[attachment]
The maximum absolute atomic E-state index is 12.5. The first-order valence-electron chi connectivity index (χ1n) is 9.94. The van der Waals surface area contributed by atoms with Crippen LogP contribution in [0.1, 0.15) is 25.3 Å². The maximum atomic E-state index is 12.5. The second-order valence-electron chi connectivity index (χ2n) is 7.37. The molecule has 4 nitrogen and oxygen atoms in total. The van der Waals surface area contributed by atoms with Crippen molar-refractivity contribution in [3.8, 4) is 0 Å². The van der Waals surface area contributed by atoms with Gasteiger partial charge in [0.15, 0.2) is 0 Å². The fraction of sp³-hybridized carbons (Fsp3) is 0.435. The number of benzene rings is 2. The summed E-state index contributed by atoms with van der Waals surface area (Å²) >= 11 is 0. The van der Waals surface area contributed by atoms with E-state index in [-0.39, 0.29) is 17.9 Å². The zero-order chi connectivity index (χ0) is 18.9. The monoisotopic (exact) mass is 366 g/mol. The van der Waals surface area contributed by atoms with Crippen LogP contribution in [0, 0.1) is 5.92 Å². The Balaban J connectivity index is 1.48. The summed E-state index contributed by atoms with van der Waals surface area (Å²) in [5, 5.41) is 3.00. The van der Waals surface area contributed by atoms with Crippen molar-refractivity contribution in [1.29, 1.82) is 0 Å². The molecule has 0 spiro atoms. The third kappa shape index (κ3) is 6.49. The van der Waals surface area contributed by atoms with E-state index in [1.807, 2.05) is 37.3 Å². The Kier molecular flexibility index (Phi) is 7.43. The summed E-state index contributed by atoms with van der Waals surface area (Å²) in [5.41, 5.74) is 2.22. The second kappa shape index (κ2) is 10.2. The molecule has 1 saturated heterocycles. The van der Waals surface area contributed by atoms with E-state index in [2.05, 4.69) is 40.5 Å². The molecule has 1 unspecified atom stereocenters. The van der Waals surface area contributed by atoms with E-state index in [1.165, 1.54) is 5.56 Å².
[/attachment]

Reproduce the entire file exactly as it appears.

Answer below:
The maximum absolute atomic E-state index is 12.5. The first-order valence-electron chi connectivity index (χ1n) is 9.94. The van der Waals surface area contributed by atoms with Crippen LogP contribution in [0.1, 0.15) is 25.3 Å². The maximum atomic E-state index is 12.5. The second-order valence-electron chi connectivity index (χ2n) is 7.37. The molecule has 4 nitrogen and oxygen atoms in total. The van der Waals surface area contributed by atoms with Crippen molar-refractivity contribution in [3.8, 4) is 0 Å². The van der Waals surface area contributed by atoms with Gasteiger partial charge in [0.15, 0.2) is 0 Å². The fraction of sp³-hybridized carbons (Fsp3) is 0.435. The number of benzene rings is 2. The summed E-state index contributed by atoms with van der Waals surface area (Å²) >= 11 is 0. The van der Waals surface area contributed by atoms with E-state index in [-0.39, 0.29) is 17.9 Å². The zero-order chi connectivity index (χ0) is 18.9. The monoisotopic (exact) mass is 366 g/mol. The van der Waals surface area contributed by atoms with Crippen LogP contribution in [0, 0.1) is 5.92 Å². The Balaban J connectivity index is 1.48. The summed E-state index contributed by atoms with van der Waals surface area (Å²) in [5, 5.41) is 3.00. The van der Waals surface area contributed by atoms with Crippen molar-refractivity contribution in [1.29, 1.82) is 0 Å². The molecule has 0 spiro atoms. The third kappa shape index (κ3) is 6.49. The van der Waals surface area contributed by atoms with E-state index in [1.807, 2.05) is 37.3 Å². The Kier molecular flexibility index (Phi) is 7.43. The summed E-state index contributed by atoms with van der Waals surface area (Å²) in [5.41, 5.74) is 2.22. The second kappa shape index (κ2) is 10.2. The molecule has 1 saturated heterocycles. The van der Waals surface area contributed by atoms with E-state index in [2.05, 4.69) is 40.5 Å². The molecule has 1 unspecified atom stereocenters. The van der Waals surface area contributed by atoms with E-state index in [1.165, 1.54) is 5.56 Å².